Singaporeans are a privileged bunch. For sure, the government has not been 100% but I believe there are many more good things about Singapore than bad.

Those Singaporeans who complain about everything here just have to work/live elsewhere for a year or two and they might become more appreciative of what they have here.

Of course, everyone is different and there are people who have migrated to Australia, for example, who genuinely think that it is better there. I also know of poeple who have migrated to Australia who have regretted. It depends on what we are after.

Wherever we go, however, it makes good sense to be self-reliant, doesn't it?

Derek said...

Hi AK,

Well said. I read about a Buddhist teaching to reflect upon ‘I’ (yourself).

We are usually quick to enjoy the rewards (I) and quick to push the blame on others (they). Hence the quality of life really depends on you yourself and not on the people around you.

I'm fortunate that my friends do not complain about the materialistic things in life but rather superficial things like the weather is too hot, why queue so long etc.

I'm no saint myself and I do complain (typical Singaporean la) but I'll try to remind myself to be content and they will always be someone worse off.

Earning $2K is too low? There are many families living below this line. MRT is too crowded? There are old auntie and uncle walking several hours just to see a doctor. The restaurant is not up to par? There are people surviving on food vouchers.

If we are really unhappy with the way things are now, we should take action. A little complaint can spur us but too much becomes a degenerating force.

Cheers!

Ben said...

Hi all

People have different expectations. Some of the complaints can result from peer pressure. When the people cannot achieve the desired results, they complain so as to vent their frustration.

Like what AK has mentioned on the coffee session, I have also been at such session and do not enjoy the session. Perhaps the topics discussed during the session do not interest me and so I decided not to attend subsequent sessions any more. To me, I think that it is better to do things as accordingly to my preference.

In brief, I think that it's better not to compare oneself with others. By having comparisons, it will lead to frustration. We only live once. There is no need to make life miserable by been frustrated and worried on the shortfalls.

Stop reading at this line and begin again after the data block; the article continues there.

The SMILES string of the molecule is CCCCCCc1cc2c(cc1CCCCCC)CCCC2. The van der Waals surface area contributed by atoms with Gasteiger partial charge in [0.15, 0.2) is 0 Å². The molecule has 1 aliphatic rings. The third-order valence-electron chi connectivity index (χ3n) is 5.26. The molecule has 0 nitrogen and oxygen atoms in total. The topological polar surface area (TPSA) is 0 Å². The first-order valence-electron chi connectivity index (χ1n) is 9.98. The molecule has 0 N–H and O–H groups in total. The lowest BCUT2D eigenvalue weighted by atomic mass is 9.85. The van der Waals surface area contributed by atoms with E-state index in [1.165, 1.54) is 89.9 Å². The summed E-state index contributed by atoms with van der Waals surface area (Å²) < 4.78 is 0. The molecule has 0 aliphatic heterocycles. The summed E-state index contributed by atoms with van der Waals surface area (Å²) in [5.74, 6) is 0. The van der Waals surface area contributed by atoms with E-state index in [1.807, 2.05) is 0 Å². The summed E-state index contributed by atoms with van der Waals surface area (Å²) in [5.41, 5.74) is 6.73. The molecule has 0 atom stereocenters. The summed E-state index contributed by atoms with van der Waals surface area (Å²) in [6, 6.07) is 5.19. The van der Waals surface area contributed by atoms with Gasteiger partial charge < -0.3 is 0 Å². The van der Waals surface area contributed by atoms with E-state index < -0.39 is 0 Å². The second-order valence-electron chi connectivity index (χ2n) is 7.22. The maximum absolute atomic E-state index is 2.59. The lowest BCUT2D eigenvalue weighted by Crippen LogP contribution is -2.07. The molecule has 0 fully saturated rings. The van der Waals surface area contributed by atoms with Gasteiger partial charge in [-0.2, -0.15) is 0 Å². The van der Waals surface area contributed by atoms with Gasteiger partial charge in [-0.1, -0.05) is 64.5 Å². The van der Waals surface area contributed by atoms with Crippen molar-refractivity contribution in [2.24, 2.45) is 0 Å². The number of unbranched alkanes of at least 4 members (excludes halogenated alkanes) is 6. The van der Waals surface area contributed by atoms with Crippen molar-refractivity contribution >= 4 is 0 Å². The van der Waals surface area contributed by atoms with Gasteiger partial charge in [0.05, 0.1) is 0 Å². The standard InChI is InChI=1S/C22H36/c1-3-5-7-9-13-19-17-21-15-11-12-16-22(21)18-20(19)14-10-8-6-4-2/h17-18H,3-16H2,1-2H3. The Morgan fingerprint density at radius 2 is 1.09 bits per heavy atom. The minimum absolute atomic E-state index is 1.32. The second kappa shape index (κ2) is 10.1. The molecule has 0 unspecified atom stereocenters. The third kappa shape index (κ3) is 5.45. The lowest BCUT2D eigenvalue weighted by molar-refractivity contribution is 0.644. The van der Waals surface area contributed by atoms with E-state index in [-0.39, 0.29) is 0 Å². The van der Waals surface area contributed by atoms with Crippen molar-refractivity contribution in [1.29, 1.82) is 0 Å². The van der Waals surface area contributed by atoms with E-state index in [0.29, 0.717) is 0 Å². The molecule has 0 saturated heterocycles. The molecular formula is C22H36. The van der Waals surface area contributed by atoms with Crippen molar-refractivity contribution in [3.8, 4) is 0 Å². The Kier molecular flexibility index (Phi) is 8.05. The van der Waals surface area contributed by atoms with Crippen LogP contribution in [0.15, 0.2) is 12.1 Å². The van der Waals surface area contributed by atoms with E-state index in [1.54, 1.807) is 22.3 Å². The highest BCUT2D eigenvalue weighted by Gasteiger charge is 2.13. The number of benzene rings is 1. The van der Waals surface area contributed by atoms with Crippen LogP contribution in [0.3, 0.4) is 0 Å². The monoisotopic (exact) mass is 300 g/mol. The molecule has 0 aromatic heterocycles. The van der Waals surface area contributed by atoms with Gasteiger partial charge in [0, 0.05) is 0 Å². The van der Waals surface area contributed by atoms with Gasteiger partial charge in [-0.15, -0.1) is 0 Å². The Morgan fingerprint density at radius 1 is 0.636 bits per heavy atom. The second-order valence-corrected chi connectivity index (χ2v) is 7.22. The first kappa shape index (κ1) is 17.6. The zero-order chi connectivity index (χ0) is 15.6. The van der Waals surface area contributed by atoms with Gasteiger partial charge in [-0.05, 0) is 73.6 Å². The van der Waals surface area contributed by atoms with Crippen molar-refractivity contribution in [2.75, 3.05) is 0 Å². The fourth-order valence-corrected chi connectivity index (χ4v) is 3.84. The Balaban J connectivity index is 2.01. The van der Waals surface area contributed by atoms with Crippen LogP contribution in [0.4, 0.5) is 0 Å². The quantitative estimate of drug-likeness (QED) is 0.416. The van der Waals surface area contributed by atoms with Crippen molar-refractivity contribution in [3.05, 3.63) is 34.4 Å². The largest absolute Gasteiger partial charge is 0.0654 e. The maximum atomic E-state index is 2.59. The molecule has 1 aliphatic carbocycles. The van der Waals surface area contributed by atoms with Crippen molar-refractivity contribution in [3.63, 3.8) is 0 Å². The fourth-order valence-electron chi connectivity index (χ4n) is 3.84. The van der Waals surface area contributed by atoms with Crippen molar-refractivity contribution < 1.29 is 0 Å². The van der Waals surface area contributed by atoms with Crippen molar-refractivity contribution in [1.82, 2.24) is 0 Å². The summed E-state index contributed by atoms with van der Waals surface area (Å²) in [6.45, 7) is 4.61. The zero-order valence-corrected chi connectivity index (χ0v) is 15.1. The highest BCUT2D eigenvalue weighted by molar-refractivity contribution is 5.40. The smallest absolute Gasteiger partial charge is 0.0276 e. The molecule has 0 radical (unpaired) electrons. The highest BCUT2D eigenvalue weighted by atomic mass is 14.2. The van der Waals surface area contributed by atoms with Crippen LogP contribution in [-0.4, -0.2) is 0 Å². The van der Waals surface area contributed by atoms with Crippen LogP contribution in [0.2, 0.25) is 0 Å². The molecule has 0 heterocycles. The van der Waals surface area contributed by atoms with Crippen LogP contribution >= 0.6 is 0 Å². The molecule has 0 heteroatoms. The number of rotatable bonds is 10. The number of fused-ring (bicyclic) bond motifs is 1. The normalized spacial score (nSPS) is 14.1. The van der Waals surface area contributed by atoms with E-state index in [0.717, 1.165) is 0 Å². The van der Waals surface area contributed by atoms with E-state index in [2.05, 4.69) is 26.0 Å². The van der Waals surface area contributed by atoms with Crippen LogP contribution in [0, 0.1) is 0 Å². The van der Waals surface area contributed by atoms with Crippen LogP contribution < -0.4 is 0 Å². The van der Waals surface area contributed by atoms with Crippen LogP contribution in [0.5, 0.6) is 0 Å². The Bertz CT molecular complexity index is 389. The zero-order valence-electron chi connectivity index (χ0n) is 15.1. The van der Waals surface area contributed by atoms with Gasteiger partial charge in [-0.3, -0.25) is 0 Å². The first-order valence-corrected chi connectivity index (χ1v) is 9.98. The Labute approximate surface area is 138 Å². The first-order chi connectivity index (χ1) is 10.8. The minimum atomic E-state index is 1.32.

The motto: Be happy everyday and take things easy no matter how difficult the challenge pose to us.

Ben

coconut said...

ak, i thought it is a short and striaght forward post cos you say "first step" means one step.

very long le haha.

INVS 2.0 said...

Hi Ak71,

Well, I find those who complained are people who don't get complacent. After all, this is their country and being citizens, they are entitled to their voices.

Nowadays, I find many govt mistakes and arguments are very illogical even by third world standards. Civil service is becoming increasingly complacent, absent-minded and to some point, arrogant and forgetting that they are serving the people, not themselves. Having knowledge in Chinese history, this is a first symptom of a nation in decline.

Yes, we are better compared to third worlds like Malaysia but no, we are worse off than first worlds like Denmark, Netherlands, Swiss and Finland (my preferable 4 first world benchmarks). Anyway, no point comparing with third worlds when we are already a first world. Do you compare to the top student in your class or the last student, when you have already progressed to the top 5? If we want to be on par with Swiss, the govt needs to really give itself a hard kick to chase the standards of Swiss (as promised by GCT in the past).

Singaporeans too, those who complained alot, need to put their words into actions and do something for the country, or at the very least, do vote wisely in the upcoming election.

Those who are doing well, do spare a thought for those who haven't made it quite well due to careless policies.

Btw, I don't get contended easily because I believe there are always better-performing ones out there to improve myself. Satisfaction is a form of complacency. The govt should likewise, do the same and see what it can learn from successful examples not only in this era but also those existed far back in history (eg. Venice and Tang Dynasty).

INVS 2.0 said...

...continued

I find that who followed the herd mentality of getting a continental car like Volkswagen, BMW, Mercedes-Benz despite the high COEs, are not getting any richer.

If they paid in cash, they have incurred massive opportunity costs where they can invest the money elsewhere instead of a liability that depreciates in value over time. If they paid by loan, they are locked in debt.

As much as I want a premium continental, it is not financially wise to own a car at this point of time. Buying assets like stocks is a wiser thing to do. :)

Temperament said...

For me, the very first step to becoming richer is never get into debt unless "can't be help" like going into business. The rest they say is history-"Money & Life Management".

Lilian said...

Whenever I start to wallow in self-pity, that is when I try to wake myself up. just like worrying is useless, I always tell myself to act instead. and yes, I hate going to those type of sessions too. such a waste of time. I would rather go take a class to learn something new!

Kyran Tan said...

Hi AK, maybe we have been well taken care of in our early life and pampered by our parents. Thus when it is time to be on our own, the work stress and the stress of comparing against our peers resulted in complaints about life in general. It's part of the whole competitive culture that we are set up to be in Singapore.